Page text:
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Appendix L: The Magdalen Papyrus

    In the early 1800's, Egypt was rediscovered by the Western world. By the end of that century, avid tourism, antiquities marketing, serious archaeology, and blatant exploitation of national treasures for profit were in full force.[1]

[1] All information in this appendix comes from Eyewitness to Jesus, by Carsten Peter Thiede and Matthew D'Ancona, published by Doubleday, 1996.

    Egypt's climate ideally preserved fragile papyrus documents. Egypt became a rich manuscript source of the Hebrew Scriptures themselves (the Septuagint), very old copies of the Christian Greek Scriptures, early writings from the Christian school of Alexandria, and later chronicles of theological debates. From the mid-1800's through the early part of the 1900's, many of the earliest papyrus manuscripts were sold by private antiquities dealers to serious and amateur collectors alike.

    In 1901, Charles Huleatt sent three small scraps of a Greek manuscript to his alma mater in England—the Oxford college of Magdalen. Huleatt was a knowledgeable papyrologist (one who studies ancient papyri manuscripts), who had previously acquired the fragments in Egypt. He tentatively identified these three scraps of papyrus as containing Matthew 26:7-8, 10, 14-15, 22-23, 31, and 32-33 (there is writing on both sides, giving a total of six brief passages) and dated them as coming from the third century. When the manuscripts arrived at Magdalen College, they were redated by a recognized papyrologist as coming from the fourth century.

    Because these manuscripts were small (the largest is only 1 5/8 X 1/2 in.) and presumably relatively late (dated in 1901 as coming from the fourth century), these small scraps of papyrus were relegated to an unimposing library display case. And there they remained until 1953. In 1953, a papyrologist by the name of Colin Roberts again redated them to the late part of the second century. Even with this earlier date, they commanded little attention.

    Then, in 1994, Carsten Thiede, a well-recognized German papyrologist, publicly announced that these manuscript portions were from the mid-first century. He dated them as having been written before 70 C.E. His work was carefully based on the best available information and technology (including a laser microscope examination of the manuscript for faint ink traces).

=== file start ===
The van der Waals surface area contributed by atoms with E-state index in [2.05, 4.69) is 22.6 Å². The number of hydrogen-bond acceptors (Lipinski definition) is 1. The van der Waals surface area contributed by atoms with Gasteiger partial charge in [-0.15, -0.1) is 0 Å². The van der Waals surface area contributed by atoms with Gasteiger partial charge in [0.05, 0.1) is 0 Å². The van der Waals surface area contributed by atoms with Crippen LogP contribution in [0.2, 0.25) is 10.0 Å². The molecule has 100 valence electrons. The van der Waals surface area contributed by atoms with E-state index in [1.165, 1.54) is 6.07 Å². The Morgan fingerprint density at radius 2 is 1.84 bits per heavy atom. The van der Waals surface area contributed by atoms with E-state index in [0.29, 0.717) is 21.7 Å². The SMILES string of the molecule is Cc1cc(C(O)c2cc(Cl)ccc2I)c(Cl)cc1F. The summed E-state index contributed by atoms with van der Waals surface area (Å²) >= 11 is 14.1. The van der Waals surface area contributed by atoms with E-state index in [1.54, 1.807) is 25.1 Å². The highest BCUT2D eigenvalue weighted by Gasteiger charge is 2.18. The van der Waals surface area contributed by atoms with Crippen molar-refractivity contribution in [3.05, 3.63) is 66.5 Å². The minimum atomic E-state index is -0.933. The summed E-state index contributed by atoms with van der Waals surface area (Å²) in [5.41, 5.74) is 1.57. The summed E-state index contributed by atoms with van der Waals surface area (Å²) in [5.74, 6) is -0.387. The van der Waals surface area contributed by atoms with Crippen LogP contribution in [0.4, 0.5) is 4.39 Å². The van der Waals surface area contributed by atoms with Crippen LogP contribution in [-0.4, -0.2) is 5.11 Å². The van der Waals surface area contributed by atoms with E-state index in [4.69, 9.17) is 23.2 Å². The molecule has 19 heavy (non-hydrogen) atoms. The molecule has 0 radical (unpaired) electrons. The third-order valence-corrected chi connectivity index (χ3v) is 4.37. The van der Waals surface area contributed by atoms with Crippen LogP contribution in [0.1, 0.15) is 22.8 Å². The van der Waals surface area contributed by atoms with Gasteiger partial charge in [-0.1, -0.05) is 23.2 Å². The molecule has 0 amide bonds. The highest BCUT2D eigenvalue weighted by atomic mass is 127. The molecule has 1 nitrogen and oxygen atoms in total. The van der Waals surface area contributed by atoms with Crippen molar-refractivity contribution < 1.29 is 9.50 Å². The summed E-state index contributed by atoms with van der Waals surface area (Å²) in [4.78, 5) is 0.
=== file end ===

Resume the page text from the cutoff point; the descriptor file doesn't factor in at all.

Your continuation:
If Thiede's date is accurate, these papyrus fragments are the earliest known Christian Greek Scripture manuscript portions in possession today. (There are two additional fragments of the same manuscript in Barcelona, Spain. The Spanish fragments contain Matthew 3:15 and 5:20-22 on the recto [front], and 3:9 and 5:25-28 on the verso [back] portions respectively. If the date given to the Magdalen papyrus is ultimately confirmed, the Barcelona papyrus will be similarly dated to the mid-first century.) These combined papyri pre-date even the John Rylands fragment from the Gospel of John mentioned in Chapter 2. (That fragment is dated as early as 125 C.E.)

    Needless to say, there has been much controversy over Carsten Thiede's announcement. Those who wish to de-emphasize inspiration want to date the Gospels from the second century. They want to prove the fabrication of a gospel myth by later Christians rather than acknowledging the Gospels as being eyewitness accounts of quotations and descriptions of Jesus himself. Finding a copy of the Gospel of Matthew which was written before 70 C.E. dispels any notion that the Gospels were a second century literary invention. Even those who fully acknowledge the early writing of the Gospels are reticent to surrender the long-established dates commonly accepted for previously published Greek manuscripts.

    Much more work needs to be done before a final consensus will be reached among Greek manuscript scholars. Nonetheless, Thiede's work appears to be well-founded and convincing. The drama of new light on ancient manuscripts is not lost in examining this controversy.

    The Magdalen papyrus contains a feature of particular interest to our study. In Appendix K, we evaluated Nomina Sacra. In the brief written material found in these three fragments, two nomina sacra appear. (The surrogate for Lord is used in verses 22 and the surrogate for Jesus is used in verse 31. Verse 22 in English would read "Ld, it is not I, is it?" Verse 31 would read, "Then Js said to them…") In both cases, the over-written line is no longer visible. There is no reason to believe, however, that the line was not originally written and has merely become too faint to see.

    We have not included Carsten Thiede's early dates—nor their implications to this study—in this book. (He also argues for earlier dates for a number of the P manuscripts.) Nonetheless, in the context of our study of new light on the ancient Greek manuscripts, we must alert the reader to this recent controversy. The interested reader would find Eyewitness to Jesus worthwhile reading. (See the Bibliography for complete information.)

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